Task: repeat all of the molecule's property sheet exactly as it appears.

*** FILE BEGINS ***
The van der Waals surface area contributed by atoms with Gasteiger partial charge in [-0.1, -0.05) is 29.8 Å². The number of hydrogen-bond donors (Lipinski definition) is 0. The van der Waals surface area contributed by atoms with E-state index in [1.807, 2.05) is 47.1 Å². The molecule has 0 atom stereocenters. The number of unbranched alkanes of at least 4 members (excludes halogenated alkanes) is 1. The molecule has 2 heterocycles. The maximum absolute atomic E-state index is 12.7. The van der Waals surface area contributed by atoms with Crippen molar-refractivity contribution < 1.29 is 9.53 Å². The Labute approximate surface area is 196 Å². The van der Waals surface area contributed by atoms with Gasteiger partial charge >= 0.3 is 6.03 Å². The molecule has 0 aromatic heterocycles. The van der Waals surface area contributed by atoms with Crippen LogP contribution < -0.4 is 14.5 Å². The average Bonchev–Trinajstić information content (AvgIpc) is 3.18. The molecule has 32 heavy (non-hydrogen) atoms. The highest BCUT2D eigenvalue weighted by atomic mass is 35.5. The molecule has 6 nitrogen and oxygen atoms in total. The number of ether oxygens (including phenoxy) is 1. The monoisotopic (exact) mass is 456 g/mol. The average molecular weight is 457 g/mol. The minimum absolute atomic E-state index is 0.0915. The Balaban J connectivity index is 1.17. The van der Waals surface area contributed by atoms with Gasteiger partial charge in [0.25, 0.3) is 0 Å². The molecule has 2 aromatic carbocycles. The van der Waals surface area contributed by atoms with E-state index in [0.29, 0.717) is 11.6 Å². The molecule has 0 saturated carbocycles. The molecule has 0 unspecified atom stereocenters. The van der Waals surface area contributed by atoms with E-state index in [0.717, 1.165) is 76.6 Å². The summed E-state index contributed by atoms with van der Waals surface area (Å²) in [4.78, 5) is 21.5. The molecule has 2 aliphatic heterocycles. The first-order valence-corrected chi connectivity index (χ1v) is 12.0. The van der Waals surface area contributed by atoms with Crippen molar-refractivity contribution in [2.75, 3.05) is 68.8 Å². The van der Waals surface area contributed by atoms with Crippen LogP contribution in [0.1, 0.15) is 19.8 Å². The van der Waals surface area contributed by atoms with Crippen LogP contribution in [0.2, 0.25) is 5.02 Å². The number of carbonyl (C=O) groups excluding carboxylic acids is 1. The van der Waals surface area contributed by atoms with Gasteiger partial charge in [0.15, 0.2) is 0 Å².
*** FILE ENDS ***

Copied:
The van der Waals surface area contributed by atoms with Gasteiger partial charge in [-0.1, -0.05) is 29.8 Å². The number of hydrogen-bond donors (Lipinski definition) is 0. The van der Waals surface area contributed by atoms with E-state index in [1.807, 2.05) is 47.1 Å². The molecule has 0 atom stereocenters. The number of unbranched alkanes of at least 4 members (excludes halogenated alkanes) is 1. The molecule has 2 heterocycles. The maximum absolute atomic E-state index is 12.7. The van der Waals surface area contributed by atoms with Crippen molar-refractivity contribution < 1.29 is 9.53 Å². The Labute approximate surface area is 196 Å². The van der Waals surface area contributed by atoms with Gasteiger partial charge >= 0.3 is 6.03 Å². The molecule has 0 aromatic heterocycles. The van der Waals surface area contributed by atoms with Crippen LogP contribution < -0.4 is 14.5 Å². The average Bonchev–Trinajstić information content (AvgIpc) is 3.18. The molecule has 32 heavy (non-hydrogen) atoms. The highest BCUT2D eigenvalue weighted by atomic mass is 35.5. The molecule has 6 nitrogen and oxygen atoms in total. The number of ether oxygens (including phenoxy) is 1. The monoisotopic (exact) mass is 456 g/mol. The average molecular weight is 457 g/mol. The minimum absolute atomic E-state index is 0.0915. The Balaban J connectivity index is 1.17. The van der Waals surface area contributed by atoms with Gasteiger partial charge in [0.25, 0.3) is 0 Å². The molecule has 2 aromatic carbocycles. The van der Waals surface area contributed by atoms with E-state index in [0.29, 0.717) is 11.6 Å². The molecule has 0 saturated carbocycles. The molecule has 0 unspecified atom stereocenters. The van der Waals surface area contributed by atoms with E-state index in [0.717, 1.165) is 76.6 Å². The summed E-state index contributed by atoms with van der Waals surface area (Å²) in [4.78, 5) is 21.5. The molecule has 2 aliphatic heterocycles. The first-order valence-corrected chi connectivity index (χ1v) is 12.0. The van der Waals surface area contributed by atoms with Crippen molar-refractivity contribution in [2.75, 3.05) is 68.8 Å². The van der Waals surface area contributed by atoms with Crippen LogP contribution in [0.1, 0.15) is 19.8 Å². The van der Waals surface area contributed by atoms with Crippen LogP contribution in [0.2, 0.25) is 5.02 Å². The number of carbonyl (C=O) groups excluding carboxylic acids is 1. The van der Waals surface area contributed by atoms with Gasteiger partial charge in [0.15, 0.2) is 0 Å².